Secondly, I wonder if the $3,800 figure is the unweighted average. I think the average be weighted by the number of students that attend each school? Weighting by enrollment would give you the true average, since many more kids pay the tuition of a large school than a small school. Again going off of Clark's numbers, if the three largest schools are also the largest, then computing the unweighted average will give you a lower number. That would be like saying that the average student that attends either the UofU or SLCC pays (UofU tuition + SLCC tuition)/2. That's just not true, since many more students attend the U than SLCC.

Now, I also take issue with the way they portray the extra money being spread to other students when one student leaves and goes to a private school. Let's just assume that $7,000 is actually the correct number (although Sabrina might be right that the figure is incorrect, I don't know). The way they spread around the Oreos make it look like all $7,000 are variable costs, when that is definitely not the case. Of those $7,000 dollars, a big proportion is being spent on janitors, utilities, administration salaries, groundskeeping, and other administrative costs. These are all fixed costs--when the student leaves and goes to a private school, the janitor is still going to have to clean they whole building, and they'll still have to heat the whole clasroom, etc. To me, it seems likely that the proportion of the $7,000 that are variable costs (e.g. books for the student, desks, etc.) is probably fairly small--maybe no more than 50%, but that's just a stab in the dark. Let's say it was 50%, just for argument's sake. So, if the students takes $3,000, that actually leaves only $500 to be spread around to the other students, not $4,000, since the other $3500 is still going to be spent on fixed costs. You really can't spread the cookies around as easily as the video portrays. It's true that some money would be left over to spread around to other students, just not nearly as much as they're claiming.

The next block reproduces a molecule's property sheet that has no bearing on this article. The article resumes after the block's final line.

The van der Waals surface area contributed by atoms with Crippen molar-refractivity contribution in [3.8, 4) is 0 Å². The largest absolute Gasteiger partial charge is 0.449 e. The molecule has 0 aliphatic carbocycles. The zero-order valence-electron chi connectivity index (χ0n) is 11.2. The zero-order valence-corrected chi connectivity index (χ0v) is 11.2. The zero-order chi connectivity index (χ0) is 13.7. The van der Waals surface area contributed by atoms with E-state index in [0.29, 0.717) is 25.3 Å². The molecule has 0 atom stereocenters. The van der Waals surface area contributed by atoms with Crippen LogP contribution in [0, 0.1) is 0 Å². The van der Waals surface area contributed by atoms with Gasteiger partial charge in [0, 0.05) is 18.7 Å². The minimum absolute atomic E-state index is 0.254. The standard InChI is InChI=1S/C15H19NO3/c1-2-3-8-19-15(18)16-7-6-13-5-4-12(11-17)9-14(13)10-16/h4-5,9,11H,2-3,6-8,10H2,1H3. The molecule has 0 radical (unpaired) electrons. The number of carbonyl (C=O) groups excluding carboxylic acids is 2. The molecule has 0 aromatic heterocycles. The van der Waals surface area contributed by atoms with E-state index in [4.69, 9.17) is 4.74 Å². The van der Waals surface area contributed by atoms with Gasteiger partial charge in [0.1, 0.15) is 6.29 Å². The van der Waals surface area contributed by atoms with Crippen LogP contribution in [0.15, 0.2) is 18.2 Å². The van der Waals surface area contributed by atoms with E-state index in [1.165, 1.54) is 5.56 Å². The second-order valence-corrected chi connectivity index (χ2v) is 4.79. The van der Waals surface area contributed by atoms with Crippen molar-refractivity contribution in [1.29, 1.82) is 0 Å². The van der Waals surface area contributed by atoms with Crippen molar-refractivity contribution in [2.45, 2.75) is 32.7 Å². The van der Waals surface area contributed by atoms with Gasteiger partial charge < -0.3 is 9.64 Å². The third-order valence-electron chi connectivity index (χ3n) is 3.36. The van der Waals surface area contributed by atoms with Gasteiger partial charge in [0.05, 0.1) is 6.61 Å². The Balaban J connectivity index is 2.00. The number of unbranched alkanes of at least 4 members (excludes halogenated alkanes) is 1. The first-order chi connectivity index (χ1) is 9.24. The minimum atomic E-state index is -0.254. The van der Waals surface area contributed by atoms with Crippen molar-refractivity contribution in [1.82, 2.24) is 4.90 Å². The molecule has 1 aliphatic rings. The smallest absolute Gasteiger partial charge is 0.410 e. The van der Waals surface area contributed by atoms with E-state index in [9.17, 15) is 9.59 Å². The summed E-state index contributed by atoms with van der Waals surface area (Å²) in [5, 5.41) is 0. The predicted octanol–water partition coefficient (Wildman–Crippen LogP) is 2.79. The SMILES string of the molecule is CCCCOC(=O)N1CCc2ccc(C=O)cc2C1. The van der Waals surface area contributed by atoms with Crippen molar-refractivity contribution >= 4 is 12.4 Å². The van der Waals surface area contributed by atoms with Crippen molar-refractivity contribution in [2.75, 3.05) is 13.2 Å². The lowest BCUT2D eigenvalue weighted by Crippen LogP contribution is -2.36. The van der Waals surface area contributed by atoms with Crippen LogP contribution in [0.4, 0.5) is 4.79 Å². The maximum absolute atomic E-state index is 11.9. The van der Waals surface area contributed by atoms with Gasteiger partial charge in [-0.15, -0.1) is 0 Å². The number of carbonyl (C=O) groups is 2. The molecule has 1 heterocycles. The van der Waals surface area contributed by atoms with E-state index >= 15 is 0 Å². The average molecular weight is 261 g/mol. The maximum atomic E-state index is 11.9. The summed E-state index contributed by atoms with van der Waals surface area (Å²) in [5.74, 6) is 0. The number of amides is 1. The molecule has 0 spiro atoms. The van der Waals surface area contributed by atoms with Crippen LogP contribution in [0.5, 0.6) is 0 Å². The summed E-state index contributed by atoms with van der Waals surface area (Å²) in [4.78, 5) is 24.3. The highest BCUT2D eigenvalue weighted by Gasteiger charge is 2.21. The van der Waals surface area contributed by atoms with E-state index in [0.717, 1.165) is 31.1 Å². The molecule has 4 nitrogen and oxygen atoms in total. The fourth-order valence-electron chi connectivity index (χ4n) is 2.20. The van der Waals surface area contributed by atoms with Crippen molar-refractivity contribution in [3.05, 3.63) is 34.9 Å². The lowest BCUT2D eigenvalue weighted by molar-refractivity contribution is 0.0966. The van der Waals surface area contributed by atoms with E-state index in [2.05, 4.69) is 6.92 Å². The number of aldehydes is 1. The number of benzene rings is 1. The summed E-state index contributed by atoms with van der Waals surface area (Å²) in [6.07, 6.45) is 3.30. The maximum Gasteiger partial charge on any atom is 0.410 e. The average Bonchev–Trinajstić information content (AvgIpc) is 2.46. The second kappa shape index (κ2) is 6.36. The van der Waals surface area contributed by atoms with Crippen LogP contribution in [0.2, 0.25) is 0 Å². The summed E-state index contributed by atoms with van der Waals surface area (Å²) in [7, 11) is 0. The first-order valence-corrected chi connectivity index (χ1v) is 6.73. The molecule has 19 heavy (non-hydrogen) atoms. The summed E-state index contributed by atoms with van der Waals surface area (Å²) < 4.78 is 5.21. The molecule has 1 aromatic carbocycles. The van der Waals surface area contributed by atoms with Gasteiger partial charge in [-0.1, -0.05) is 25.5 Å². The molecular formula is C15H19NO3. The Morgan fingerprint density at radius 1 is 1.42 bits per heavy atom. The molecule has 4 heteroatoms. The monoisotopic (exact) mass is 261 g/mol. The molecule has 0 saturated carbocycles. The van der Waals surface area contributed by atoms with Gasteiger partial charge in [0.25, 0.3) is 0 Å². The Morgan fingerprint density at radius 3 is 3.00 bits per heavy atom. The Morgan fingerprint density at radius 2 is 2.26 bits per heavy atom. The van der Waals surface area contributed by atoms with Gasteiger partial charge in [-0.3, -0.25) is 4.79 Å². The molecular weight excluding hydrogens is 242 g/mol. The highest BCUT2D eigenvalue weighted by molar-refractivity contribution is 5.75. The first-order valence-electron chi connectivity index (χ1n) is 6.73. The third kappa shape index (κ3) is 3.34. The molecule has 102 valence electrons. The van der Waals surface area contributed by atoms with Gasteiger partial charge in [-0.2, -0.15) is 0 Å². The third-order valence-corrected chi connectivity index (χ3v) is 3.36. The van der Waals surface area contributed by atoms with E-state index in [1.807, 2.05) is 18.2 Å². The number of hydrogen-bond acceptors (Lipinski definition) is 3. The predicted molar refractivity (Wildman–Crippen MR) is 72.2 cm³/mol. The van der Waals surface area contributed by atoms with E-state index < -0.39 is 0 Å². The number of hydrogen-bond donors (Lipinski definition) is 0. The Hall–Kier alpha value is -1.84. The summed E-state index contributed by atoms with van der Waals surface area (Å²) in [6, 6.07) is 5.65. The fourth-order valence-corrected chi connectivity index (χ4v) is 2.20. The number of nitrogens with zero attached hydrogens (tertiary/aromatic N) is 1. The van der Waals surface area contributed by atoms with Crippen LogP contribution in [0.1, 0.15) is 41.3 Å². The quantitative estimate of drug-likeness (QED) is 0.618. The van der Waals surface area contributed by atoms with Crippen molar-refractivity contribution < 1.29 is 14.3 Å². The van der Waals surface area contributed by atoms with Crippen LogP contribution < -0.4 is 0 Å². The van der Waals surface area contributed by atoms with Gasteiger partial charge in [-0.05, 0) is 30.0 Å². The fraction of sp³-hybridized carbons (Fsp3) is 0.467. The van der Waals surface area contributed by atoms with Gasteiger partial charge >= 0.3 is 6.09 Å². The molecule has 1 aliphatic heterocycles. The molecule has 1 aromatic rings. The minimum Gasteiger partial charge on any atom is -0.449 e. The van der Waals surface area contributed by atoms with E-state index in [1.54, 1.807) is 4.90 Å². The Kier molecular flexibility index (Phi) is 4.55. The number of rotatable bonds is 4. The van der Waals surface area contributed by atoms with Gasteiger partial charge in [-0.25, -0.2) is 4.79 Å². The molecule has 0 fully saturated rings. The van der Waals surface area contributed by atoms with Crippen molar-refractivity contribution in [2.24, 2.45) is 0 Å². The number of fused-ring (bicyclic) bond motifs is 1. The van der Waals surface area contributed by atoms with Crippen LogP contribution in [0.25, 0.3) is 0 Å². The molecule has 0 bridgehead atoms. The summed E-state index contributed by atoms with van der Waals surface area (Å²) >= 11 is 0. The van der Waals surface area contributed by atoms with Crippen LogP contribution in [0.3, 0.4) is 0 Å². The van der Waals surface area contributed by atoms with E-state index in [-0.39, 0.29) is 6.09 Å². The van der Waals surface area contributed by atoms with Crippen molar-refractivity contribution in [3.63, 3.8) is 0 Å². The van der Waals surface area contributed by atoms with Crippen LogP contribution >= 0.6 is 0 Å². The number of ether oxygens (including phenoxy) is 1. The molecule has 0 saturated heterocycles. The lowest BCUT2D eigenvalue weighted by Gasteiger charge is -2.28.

Okay, I've said my piece. Just for the record, I would probably vote for the vouchers, I'm just trying to show that arguments on both sides can be misleading! I'm sure that the NEA is every bit as bad about leaving out little details that can make a huge difference. Why would I vote for the vouchers? Because I think that the good (more choice for parents, more pressure on schools and teachers to perform) outweighs the bad (possibility of good students all leaving, and disadvantaged students being "left behind," as it were).

Alison Squire said...

I actually saw a commercial today saying exactly what the flaws and loopholes of Referendum 1 are. Like I said in an earlier comment, the main argument in favor of vouchers seems to be that it will decrease class sizes, but it may actually increase them.

The Mad Hatter said...

Tyler! I just discovered your blog!

I read your post about better teachers increasing the quality of student output. Here in Oregon, starting wages for teachers is about $10k higher than Utah, with a cost of living that is really not much higher at all. I am curious as to how that affects education here. I do know that it's highly competitive to get a teaching job here. I wonder what the numbers are.

tysqui said...

This is an old story but I just saw it today. It turns out that voucher supporters are from the Devil...

Read Here.